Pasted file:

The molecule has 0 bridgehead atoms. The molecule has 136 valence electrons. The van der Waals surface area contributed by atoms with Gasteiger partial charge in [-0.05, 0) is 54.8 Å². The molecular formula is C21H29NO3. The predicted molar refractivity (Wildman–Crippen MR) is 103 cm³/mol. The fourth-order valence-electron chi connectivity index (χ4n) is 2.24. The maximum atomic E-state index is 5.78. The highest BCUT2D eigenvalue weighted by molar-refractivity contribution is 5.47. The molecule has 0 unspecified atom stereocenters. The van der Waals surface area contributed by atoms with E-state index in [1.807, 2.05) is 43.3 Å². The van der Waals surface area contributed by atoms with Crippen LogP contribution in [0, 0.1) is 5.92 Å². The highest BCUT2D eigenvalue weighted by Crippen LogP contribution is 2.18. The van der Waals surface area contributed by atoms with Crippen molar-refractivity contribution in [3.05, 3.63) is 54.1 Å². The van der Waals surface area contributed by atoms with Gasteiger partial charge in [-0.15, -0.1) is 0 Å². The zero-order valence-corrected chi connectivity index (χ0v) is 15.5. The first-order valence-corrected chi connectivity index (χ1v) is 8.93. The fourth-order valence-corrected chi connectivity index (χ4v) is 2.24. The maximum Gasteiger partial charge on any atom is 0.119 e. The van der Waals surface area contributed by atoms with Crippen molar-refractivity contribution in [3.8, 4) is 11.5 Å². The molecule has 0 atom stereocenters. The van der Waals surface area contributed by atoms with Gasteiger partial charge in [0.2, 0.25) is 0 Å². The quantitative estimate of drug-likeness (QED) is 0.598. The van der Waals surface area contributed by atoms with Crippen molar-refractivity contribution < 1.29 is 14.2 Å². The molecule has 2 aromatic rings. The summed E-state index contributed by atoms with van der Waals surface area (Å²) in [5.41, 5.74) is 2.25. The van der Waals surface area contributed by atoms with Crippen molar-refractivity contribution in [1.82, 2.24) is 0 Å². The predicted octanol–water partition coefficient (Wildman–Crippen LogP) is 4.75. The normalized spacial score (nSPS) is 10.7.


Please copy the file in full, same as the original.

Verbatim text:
The molecule has 0 bridgehead atoms. The molecule has 136 valence electrons. The van der Waals surface area contributed by atoms with Gasteiger partial charge in [-0.05, 0) is 54.8 Å². The molecular formula is C21H29NO3. The predicted molar refractivity (Wildman–Crippen MR) is 103 cm³/mol. The fourth-order valence-electron chi connectivity index (χ4n) is 2.24. The maximum atomic E-state index is 5.78. The highest BCUT2D eigenvalue weighted by molar-refractivity contribution is 5.47. The molecule has 0 unspecified atom stereocenters. The van der Waals surface area contributed by atoms with E-state index in [1.807, 2.05) is 43.3 Å². The van der Waals surface area contributed by atoms with Crippen LogP contribution in [0, 0.1) is 5.92 Å². The highest BCUT2D eigenvalue weighted by Crippen LogP contribution is 2.18. The van der Waals surface area contributed by atoms with Crippen molar-refractivity contribution in [3.05, 3.63) is 54.1 Å². The van der Waals surface area contributed by atoms with Gasteiger partial charge in [-0.15, -0.1) is 0 Å². The zero-order valence-corrected chi connectivity index (χ0v) is 15.5. The first-order valence-corrected chi connectivity index (χ1v) is 8.93. The fourth-order valence-corrected chi connectivity index (χ4v) is 2.24. The maximum Gasteiger partial charge on any atom is 0.119 e. The van der Waals surface area contributed by atoms with Crippen molar-refractivity contribution in [3.8, 4) is 11.5 Å². The molecule has 0 atom stereocenters. The van der Waals surface area contributed by atoms with Gasteiger partial charge in [0.2, 0.25) is 0 Å². The quantitative estimate of drug-likeness (QED) is 0.598. The van der Waals surface area contributed by atoms with Crippen molar-refractivity contribution < 1.29 is 14.2 Å². The molecule has 2 aromatic rings. The summed E-state index contributed by atoms with van der Waals surface area (Å²) in [5.41, 5.74) is 2.25. The van der Waals surface area contributed by atoms with Crippen molar-refractivity contribution in [1.82, 2.24) is 0 Å². The predicted octanol–water partition coefficient (Wildman–Crippen LogP) is 4.75. The normalized spacial score (nSPS) is 10.7.